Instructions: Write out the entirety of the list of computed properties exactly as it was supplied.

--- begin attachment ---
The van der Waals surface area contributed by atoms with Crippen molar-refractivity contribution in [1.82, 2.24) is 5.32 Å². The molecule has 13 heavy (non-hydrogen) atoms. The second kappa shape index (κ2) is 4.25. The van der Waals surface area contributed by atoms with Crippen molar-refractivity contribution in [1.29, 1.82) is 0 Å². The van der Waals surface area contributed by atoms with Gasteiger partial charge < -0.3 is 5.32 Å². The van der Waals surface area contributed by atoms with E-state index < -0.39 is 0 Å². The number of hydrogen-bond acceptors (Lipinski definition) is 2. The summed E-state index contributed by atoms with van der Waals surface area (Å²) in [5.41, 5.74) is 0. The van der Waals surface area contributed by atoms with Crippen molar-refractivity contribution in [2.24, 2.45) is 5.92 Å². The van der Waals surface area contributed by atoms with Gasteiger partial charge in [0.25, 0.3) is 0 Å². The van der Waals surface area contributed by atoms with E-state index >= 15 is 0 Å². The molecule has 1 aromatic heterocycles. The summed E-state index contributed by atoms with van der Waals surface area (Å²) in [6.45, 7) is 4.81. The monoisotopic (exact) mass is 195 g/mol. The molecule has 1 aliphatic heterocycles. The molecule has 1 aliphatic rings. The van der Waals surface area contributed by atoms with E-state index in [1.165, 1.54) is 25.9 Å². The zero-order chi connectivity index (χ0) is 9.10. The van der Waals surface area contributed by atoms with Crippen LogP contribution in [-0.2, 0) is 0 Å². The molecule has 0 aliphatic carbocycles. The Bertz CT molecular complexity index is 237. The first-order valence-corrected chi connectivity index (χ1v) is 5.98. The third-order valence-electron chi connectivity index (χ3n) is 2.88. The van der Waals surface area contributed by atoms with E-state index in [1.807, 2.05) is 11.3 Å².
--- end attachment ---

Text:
The van der Waals surface area contributed by atoms with Crippen molar-refractivity contribution in [1.82, 2.24) is 5.32 Å². The molecule has 13 heavy (non-hydrogen) atoms. The second kappa shape index (κ2) is 4.25. The van der Waals surface area contributed by atoms with Crippen molar-refractivity contribution in [1.29, 1.82) is 0 Å². The van der Waals surface area contributed by atoms with Gasteiger partial charge < -0.3 is 5.32 Å². The van der Waals surface area contributed by atoms with E-state index < -0.39 is 0 Å². The number of hydrogen-bond acceptors (Lipinski definition) is 2. The summed E-state index contributed by atoms with van der Waals surface area (Å²) in [5.41, 5.74) is 0. The van der Waals surface area contributed by atoms with Crippen molar-refractivity contribution in [2.24, 2.45) is 5.92 Å². The van der Waals surface area contributed by atoms with Gasteiger partial charge in [0.25, 0.3) is 0 Å². The van der Waals surface area contributed by atoms with E-state index >= 15 is 0 Å². The molecule has 1 aromatic heterocycles. The summed E-state index contributed by atoms with van der Waals surface area (Å²) in [6.45, 7) is 4.81. The monoisotopic (exact) mass is 195 g/mol. The molecule has 1 aliphatic heterocycles. The molecule has 1 aliphatic rings. The van der Waals surface area contributed by atoms with E-state index in [1.165, 1.54) is 25.9 Å². The zero-order chi connectivity index (χ0) is 9.10. The van der Waals surface area contributed by atoms with Crippen LogP contribution in [-0.2, 0) is 0 Å². The molecule has 0 aliphatic carbocycles. The Bertz CT molecular complexity index is 237. The first-order valence-corrected chi connectivity index (χ1v) is 5.98. The third-order valence-electron chi connectivity index (χ3n) is 2.88. The van der Waals surface area contributed by atoms with E-state index in [1.807, 2.05) is 11.3 Å².